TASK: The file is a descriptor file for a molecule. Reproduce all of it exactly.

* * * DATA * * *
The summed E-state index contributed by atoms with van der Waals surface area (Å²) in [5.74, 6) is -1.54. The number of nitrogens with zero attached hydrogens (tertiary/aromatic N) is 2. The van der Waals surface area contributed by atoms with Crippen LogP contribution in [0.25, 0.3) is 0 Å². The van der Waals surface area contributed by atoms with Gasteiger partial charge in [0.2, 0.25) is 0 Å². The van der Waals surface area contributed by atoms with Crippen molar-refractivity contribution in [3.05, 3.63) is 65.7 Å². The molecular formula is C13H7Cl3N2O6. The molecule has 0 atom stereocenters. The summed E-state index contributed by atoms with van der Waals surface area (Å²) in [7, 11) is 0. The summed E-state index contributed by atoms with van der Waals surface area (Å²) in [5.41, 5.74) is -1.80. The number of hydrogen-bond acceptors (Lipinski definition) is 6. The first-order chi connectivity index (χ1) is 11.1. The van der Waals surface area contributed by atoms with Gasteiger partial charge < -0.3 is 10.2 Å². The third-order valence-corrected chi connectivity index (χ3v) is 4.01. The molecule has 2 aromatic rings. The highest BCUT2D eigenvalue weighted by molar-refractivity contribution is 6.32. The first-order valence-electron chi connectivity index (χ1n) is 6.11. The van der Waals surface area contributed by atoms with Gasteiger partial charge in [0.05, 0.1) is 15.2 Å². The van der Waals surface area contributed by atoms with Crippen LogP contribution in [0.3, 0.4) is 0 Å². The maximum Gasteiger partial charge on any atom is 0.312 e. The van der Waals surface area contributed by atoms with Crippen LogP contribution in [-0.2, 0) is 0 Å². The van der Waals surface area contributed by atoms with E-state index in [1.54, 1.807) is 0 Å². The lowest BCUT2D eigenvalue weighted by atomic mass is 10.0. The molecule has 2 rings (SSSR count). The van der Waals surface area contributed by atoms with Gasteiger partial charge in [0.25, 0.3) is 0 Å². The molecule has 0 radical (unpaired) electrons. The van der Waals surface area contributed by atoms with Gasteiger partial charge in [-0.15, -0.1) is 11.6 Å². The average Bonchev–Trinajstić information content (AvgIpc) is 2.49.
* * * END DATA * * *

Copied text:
The summed E-state index contributed by atoms with van der Waals surface area (Å²) in [5.74, 6) is -1.54. The number of nitrogens with zero attached hydrogens (tertiary/aromatic N) is 2. The van der Waals surface area contributed by atoms with Crippen LogP contribution in [0.25, 0.3) is 0 Å². The van der Waals surface area contributed by atoms with Gasteiger partial charge in [0.2, 0.25) is 0 Å². The van der Waals surface area contributed by atoms with Crippen molar-refractivity contribution in [3.05, 3.63) is 65.7 Å². The molecular formula is C13H7Cl3N2O6. The molecule has 0 atom stereocenters. The summed E-state index contributed by atoms with van der Waals surface area (Å²) in [7, 11) is 0. The summed E-state index contributed by atoms with van der Waals surface area (Å²) in [5.41, 5.74) is -1.80. The number of hydrogen-bond acceptors (Lipinski definition) is 6. The first-order chi connectivity index (χ1) is 11.1. The van der Waals surface area contributed by atoms with Gasteiger partial charge < -0.3 is 10.2 Å². The third-order valence-corrected chi connectivity index (χ3v) is 4.01. The molecule has 2 aromatic rings. The highest BCUT2D eigenvalue weighted by molar-refractivity contribution is 6.32. The first-order valence-electron chi connectivity index (χ1n) is 6.11. The van der Waals surface area contributed by atoms with Gasteiger partial charge in [0.05, 0.1) is 15.2 Å². The van der Waals surface area contributed by atoms with Crippen LogP contribution in [0.3, 0.4) is 0 Å². The maximum Gasteiger partial charge on any atom is 0.312 e. The van der Waals surface area contributed by atoms with Crippen LogP contribution in [-0.2, 0) is 0 Å². The van der Waals surface area contributed by atoms with E-state index in [1.54, 1.807) is 0 Å². The lowest BCUT2D eigenvalue weighted by atomic mass is 10.0. The molecule has 2 rings (SSSR count). The van der Waals surface area contributed by atoms with Gasteiger partial charge in [0.25, 0.3) is 0 Å². The molecule has 0 radical (unpaired) electrons. The van der Waals surface area contributed by atoms with Gasteiger partial charge in [-0.15, -0.1) is 11.6 Å². The average Bonchev–Trinajstić information content (AvgIpc) is 2.49.